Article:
This photo was taken in Paris, summer of 2003. The sun was out, the Seine drifted by in the background, and everyone was happy.
Raymond Felton and DJ Augustin both had their best games of the young season last night in the Cats' 93-84 win over the Sixers. Felton, in particular, showed why three different NBA coaches have wanted to move him to shooting guard by scoring 23 on 8-11 shooting and grabbing 7 rebounds. Augustin, for his part, shot the lights out, too, putting up 25 on 8-11 shooting and dishing 11 assists.
On defense in the back court, Andre Miller was held in check and Louis Williams never found a shooting groove. Andre Iguodala found himself guarded by Felton at times, but also had to deal with Gerald Wallace. Iggy still put up a solid 17 with 5 boards and 5 steals. In two of the past three games, against 6-8 Joe Johnson of the Hawks and 6-6 Iguodala, the Bobcats have mixed coverage assignment between Felton and Wallace, with mixed results, considering that both opponents outperformed their season scoring averages, but it wasn't as bad as I feared.
The optimist might believe that the double point guard offense is starting to click, especially given Felton's and Augustin's scoring abilities. However, the realist points out that it's a bit of a fallacy to conclude that the pairing is the cause of the scoring outburst. The realist also wonders why Felton has to be in the two guard slot in order to be allowed to score like this. Dude created his own shot a lot and did most of the work when he was assisted by coming hard off screens.
And this illustrates why I was frustrated with the Augustin pick and continue to maintain it was the wrong decision. Even if Augustin is the next Damon Stoudemire, Raymond Felton is still a perfectly solid point guard who plays better defense than Augustin, while Brook Lopez puts up Chris Kaman numbers in New Jersey. There is no rule that the point guard can't shoot the ball. When Augustin puts up 20+ points two games in a row, is that evidence that he's not doing the point guard's job? Is that evidence that he's probably better off playing the two? Of course not.
To add insult to incompetence, Alexis Ajinca might be the hardest worker in the world, but in a handful of minutes, he's been historically bad, and Larry Brown's insistence he get minutes boggles the mind. Check out the following five rookie stat lines, per 36 minutes, from Basketball-Reference. They're all big men.
A -- 10.9 pts, 9.7 reb, 3.4 blk, 159 minutes
B -- 9.6, 9.0, 0.4, 736
C -- 11.3, 9.6, 0.4, 169
D -- 8.6, 4.9, 0.8, 1326
E -- 6.5, 5.0, 2.5, 72
Player E is, of course, Alexis Ajinca. To say he's struggling mightily is an understatement, because if Larry Brown really does play him significant minutes this year, at this rate Ajinca will go down as one of the epically worst players in league history.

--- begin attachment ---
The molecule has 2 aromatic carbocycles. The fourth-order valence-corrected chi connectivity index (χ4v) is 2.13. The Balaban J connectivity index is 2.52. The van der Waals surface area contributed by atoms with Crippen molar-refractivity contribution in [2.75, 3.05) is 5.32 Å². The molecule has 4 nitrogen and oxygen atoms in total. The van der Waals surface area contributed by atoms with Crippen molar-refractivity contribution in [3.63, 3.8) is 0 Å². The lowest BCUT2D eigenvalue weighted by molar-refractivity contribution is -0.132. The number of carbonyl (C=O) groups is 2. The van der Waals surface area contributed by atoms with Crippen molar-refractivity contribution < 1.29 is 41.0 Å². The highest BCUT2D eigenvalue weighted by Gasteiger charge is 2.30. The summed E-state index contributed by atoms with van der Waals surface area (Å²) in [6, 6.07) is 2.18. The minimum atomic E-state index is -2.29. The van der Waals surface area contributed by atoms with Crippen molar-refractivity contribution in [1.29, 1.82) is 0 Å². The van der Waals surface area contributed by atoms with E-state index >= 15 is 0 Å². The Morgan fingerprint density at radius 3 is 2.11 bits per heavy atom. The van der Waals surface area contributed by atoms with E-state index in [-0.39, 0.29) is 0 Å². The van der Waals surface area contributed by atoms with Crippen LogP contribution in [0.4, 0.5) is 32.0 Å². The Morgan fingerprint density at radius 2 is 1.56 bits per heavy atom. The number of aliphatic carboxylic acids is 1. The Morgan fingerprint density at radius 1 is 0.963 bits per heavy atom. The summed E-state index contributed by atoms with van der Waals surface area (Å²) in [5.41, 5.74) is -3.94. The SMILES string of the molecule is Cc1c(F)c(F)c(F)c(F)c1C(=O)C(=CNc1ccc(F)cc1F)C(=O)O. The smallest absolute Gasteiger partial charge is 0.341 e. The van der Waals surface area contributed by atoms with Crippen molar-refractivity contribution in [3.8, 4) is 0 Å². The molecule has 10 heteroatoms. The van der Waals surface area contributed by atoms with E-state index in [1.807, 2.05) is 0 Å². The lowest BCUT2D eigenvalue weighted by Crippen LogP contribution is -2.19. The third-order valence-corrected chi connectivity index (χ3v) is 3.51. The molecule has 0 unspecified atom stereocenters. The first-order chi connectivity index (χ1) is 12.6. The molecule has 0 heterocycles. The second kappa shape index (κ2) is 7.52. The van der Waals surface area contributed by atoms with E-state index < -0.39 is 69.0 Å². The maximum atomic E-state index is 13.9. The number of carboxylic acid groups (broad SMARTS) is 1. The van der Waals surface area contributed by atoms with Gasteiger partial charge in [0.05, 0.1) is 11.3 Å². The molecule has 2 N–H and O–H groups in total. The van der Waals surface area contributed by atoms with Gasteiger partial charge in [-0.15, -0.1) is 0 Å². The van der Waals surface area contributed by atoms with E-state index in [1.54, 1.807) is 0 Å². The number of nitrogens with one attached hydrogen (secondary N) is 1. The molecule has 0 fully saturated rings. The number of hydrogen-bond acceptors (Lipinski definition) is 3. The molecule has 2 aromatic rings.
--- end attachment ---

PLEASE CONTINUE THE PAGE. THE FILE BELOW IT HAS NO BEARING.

Player A is Darko Milicic. Player B is Rafael Araujo. Player C is Mouhamed Sene. And Player D is the standard for awful draft picks, Nikoloz Tskitishvili. While Ajinca will almost certainly get better, I will confidently predict that he will be nowhere near the player Brook Lopez already is or Ryan Anderson already is. At best, he'll be Ryan Hollins redux, and that's just not worth the twentieth pick in the draft.
When JRich gets back from injury, I'm not sure I like the possibility of playing him at the three in order to continue running the Twelve Foot Back Court out there. It's probably the best offensive lineup we have, unless you believe Morrison brings more to the table at the three than Felton does at the two.
The bigger issue is that Larry Brown is trying to mold his ideal team out of a group of guys with an obvious identity. If I took over the team tomorrow, this team would become a much much much faster paced group. Brown wants a squad of grinders, whereas this team is built to play frenetic ball. Felton, Augustin, Wallace, Richardson, Morrison, and Shannon Brown can all get in the paint to score, but they can all also shoot from near or beyond the arc. Emeka can just do his defensive thing and concentrate on rebounding. Jared Dudley can carve his niche as a defensive stopper and offensive facilitator. Ryan Hollins is a fringe NBA player, but he truly excels at running the floor. Matt Carroll and Nazr Mohammed are the odd men out in this proposed rotation, but they could still see limited minutes.
When Adam Morrison gets the ball at the arc with no one within six feet of him, and he immediately looks to pass, that's a crime against nature, and he looked awkward doing it. Let the players be who they are and stop trying to change them at their cores.